I do like the idea that Benjen had his wings clipped and there is also the old proverb "dark wings, dark words" to consider.   We're told that it's a common phrase to expect bad tidings when the ravens show up.  It's used several times in the text for that reason although I wonder about the origin of the phrase and I don't think it has anything to do with ravens.

 

 

Ah, but that depends on whether the crows are just messengers - or players 

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On ‎16‎/‎07‎/‎2017 at 4:09 PM, The Fattest Leech said:

 

This also goes back to that recent interview that made a few us turn into bobbleheads for a rough minute (:P) where George is talking fire wights regarding Beric and LSH. The last line in that statement of his he says something like "and it brings us back to that fire and ice issue."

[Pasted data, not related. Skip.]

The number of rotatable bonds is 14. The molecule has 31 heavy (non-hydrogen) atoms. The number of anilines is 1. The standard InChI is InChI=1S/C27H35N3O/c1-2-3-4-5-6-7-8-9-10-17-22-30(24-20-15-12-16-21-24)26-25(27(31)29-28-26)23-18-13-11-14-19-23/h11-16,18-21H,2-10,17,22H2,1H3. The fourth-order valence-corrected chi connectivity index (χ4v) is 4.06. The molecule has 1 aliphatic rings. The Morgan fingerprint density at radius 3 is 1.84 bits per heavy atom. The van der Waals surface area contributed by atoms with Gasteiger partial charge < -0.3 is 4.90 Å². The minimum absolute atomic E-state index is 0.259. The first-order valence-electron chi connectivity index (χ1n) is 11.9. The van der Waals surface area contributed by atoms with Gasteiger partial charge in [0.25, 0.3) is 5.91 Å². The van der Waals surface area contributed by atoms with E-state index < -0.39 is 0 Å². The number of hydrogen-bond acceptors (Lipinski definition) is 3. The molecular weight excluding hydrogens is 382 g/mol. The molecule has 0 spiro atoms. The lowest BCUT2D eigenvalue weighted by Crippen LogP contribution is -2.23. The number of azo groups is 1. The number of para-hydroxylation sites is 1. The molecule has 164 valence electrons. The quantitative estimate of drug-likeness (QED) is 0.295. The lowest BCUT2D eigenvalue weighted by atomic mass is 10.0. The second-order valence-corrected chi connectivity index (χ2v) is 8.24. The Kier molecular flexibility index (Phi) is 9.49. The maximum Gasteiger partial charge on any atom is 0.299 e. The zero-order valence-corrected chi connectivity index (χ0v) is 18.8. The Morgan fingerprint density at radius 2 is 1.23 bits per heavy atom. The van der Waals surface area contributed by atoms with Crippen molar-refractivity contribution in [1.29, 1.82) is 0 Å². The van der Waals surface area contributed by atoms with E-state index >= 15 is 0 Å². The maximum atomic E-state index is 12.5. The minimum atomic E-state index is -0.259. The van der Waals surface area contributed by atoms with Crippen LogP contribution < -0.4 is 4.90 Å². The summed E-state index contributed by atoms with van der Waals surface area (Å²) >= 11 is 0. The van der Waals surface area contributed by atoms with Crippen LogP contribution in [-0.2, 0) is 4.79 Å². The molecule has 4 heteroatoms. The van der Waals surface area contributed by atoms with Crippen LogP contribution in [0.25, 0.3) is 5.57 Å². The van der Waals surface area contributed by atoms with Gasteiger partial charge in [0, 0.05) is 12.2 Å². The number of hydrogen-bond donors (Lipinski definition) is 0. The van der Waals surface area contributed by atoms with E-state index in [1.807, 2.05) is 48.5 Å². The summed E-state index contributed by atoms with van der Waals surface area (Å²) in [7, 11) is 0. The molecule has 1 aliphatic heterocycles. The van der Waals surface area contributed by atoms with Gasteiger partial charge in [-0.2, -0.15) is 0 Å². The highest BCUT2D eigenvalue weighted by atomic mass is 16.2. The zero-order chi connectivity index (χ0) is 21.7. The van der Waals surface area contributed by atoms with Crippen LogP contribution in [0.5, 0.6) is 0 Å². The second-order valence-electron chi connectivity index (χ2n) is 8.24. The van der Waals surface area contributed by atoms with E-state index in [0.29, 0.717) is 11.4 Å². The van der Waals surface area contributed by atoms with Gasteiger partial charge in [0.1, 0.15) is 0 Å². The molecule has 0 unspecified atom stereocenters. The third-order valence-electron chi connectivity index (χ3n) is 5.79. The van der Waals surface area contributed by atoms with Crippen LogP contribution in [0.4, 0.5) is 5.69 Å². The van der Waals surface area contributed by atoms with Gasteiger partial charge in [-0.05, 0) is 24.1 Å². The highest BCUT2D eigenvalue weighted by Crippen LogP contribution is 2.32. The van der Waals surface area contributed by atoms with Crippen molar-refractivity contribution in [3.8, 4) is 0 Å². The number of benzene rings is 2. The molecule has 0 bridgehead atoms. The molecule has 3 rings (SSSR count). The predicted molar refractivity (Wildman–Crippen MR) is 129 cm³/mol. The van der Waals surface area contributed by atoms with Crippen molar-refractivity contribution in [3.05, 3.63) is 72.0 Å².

I read this to mean there is more dichotomy in the story than either he realizes, or he admits to. Not a popular ideal among posters, I know.

And it still seems to me that the Jon interjection by the interviewer was just about the show, and George's statement at the end was referring to Jon as the ice in the elemental comparison. He may live a white hot existence in the future.